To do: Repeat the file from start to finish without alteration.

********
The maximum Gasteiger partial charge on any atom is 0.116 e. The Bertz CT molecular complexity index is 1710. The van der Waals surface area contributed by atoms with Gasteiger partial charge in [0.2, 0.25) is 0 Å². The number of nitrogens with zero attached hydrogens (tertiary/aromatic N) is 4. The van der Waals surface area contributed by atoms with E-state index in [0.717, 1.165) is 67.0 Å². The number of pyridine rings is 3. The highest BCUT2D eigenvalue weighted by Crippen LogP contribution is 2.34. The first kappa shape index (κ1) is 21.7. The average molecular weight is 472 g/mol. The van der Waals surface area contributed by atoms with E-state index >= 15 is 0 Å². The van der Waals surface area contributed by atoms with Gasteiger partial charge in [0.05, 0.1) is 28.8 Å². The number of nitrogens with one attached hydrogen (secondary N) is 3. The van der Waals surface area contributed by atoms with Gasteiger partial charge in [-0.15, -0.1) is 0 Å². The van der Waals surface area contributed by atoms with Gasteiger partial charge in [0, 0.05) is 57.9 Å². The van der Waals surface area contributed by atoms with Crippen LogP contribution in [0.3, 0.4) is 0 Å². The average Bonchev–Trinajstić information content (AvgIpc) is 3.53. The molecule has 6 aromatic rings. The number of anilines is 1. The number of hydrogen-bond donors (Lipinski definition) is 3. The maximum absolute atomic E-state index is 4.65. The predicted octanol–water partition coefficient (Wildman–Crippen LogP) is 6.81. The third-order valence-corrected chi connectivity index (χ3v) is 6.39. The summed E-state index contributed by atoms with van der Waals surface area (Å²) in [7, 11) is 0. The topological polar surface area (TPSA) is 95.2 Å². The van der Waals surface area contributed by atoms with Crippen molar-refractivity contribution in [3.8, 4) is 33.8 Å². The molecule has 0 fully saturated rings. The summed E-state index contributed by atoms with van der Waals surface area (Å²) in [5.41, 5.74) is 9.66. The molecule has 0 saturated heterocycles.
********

The maximum Gasteiger partial charge on any atom is 0.116 e. The Bertz CT molecular complexity index is 1710. The van der Waals surface area contributed by atoms with Gasteiger partial charge in [0.2, 0.25) is 0 Å². The number of nitrogens with zero attached hydrogens (tertiary/aromatic N) is 4. The van der Waals surface area contributed by atoms with E-state index in [0.717, 1.165) is 67.0 Å². The number of pyridine rings is 3. The highest BCUT2D eigenvalue weighted by Crippen LogP contribution is 2.34. The first kappa shape index (κ1) is 21.7. The average molecular weight is 472 g/mol. The van der Waals surface area contributed by atoms with E-state index >= 15 is 0 Å². The van der Waals surface area contributed by atoms with Gasteiger partial charge in [0.05, 0.1) is 28.8 Å². The number of nitrogens with one attached hydrogen (secondary N) is 3. The van der Waals surface area contributed by atoms with Gasteiger partial charge in [-0.15, -0.1) is 0 Å². The van der Waals surface area contributed by atoms with Gasteiger partial charge in [0, 0.05) is 57.9 Å². The van der Waals surface area contributed by atoms with Crippen LogP contribution in [0.3, 0.4) is 0 Å². The average Bonchev–Trinajstić information content (AvgIpc) is 3.53. The molecule has 6 aromatic rings. The number of anilines is 1. The number of hydrogen-bond donors (Lipinski definition) is 3. The maximum absolute atomic E-state index is 4.65. The predicted octanol–water partition coefficient (Wildman–Crippen LogP) is 6.81. The third-order valence-corrected chi connectivity index (χ3v) is 6.39. The summed E-state index contributed by atoms with van der Waals surface area (Å²) in [7, 11) is 0. The topological polar surface area (TPSA) is 95.2 Å². The van der Waals surface area contributed by atoms with Crippen molar-refractivity contribution in [3.8, 4) is 33.8 Å². The molecule has 0 fully saturated rings. The summed E-state index contributed by atoms with van der Waals surface area (Å²) in [5.41, 5.74) is 9.66. The molecule has 0 saturated heterocycles.